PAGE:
Symmetry is another feature of a great chest. In other words, the perfect balance from left to right.

Like a mirror image. Similar to the shape, symmetry is also dictated to a great extent by genetics. But once again, there are some exercises and techniques that allow you to build a balanced chest within your genetic framework.

The best strategy for creating a symmetrical physique is to let each side work independently. This can be done using dumbbells, cables, or machines where each arm is allowed to move on its own.

By contrast, exercises that essentially lock the arms together (like barbell bench press) prevent this independent movement. By working as one unit, the stronger side is allowed to take over.

Resulting in less work by the weaker side. Which means less growth that eventually leads to asymmetry. So be sure to incorporate plenty of independent cable, machine, and free weight chest exercises in your workout.

Now that we’ve covered the principles of how to build chest muscle, let’s dive into an example chest workout designed for growth.

Killer Chest Workout

This workout is comprised of many of the strategies we just covered.  It also includes other intensity techniques to maximize growth such as pre-exhaust, supersets, and drop sets.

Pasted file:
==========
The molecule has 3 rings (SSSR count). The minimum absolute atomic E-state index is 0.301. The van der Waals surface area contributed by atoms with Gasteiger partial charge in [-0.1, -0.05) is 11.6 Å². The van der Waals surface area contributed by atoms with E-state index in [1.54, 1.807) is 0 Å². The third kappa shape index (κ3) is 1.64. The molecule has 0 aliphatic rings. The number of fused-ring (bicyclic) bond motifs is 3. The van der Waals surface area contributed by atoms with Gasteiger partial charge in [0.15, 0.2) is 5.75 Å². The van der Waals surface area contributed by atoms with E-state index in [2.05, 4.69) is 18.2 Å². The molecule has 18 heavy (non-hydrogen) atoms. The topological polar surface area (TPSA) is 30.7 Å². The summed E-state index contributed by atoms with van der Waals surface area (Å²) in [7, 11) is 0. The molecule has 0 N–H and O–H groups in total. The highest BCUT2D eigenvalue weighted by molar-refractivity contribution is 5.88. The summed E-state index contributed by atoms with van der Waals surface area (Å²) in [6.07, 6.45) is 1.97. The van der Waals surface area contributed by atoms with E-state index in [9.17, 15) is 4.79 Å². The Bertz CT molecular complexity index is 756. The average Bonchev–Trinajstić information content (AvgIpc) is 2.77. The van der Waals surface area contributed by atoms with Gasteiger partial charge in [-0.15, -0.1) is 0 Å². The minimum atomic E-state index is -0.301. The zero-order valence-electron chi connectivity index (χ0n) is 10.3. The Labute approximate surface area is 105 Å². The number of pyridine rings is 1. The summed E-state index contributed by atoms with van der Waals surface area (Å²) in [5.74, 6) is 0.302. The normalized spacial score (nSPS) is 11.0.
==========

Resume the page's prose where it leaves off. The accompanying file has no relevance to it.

1. Incline Bench Press
    • Keep elbows perpendicular to body and back flat on the bench
    • 5 sets of 8-12 reps
  2. Machine Bench Press
    • After completing a set, reduce weight by 40-50% and immediately perform another set
    • 3 drop sets of 10-15 reps each
  3. DB Incline Fly into DB Incline Bench
    • Perform flys to failure, then immediately perform press to failure
    • 5 sets 8-12 reps
  4. Dips
    • Use wider handle position with a forward body lean
    • 5 sets reps to failure
  5. Cable Fly
    • Keep elbows up, forearms in line with cables, and focus on contraction
    • 7 sets 12-15 reps, short rest between sets
  6. Feet Elevated Pushups
    • Place feet on a box or bench with your hands on the floor
    • 3 sets reps to failure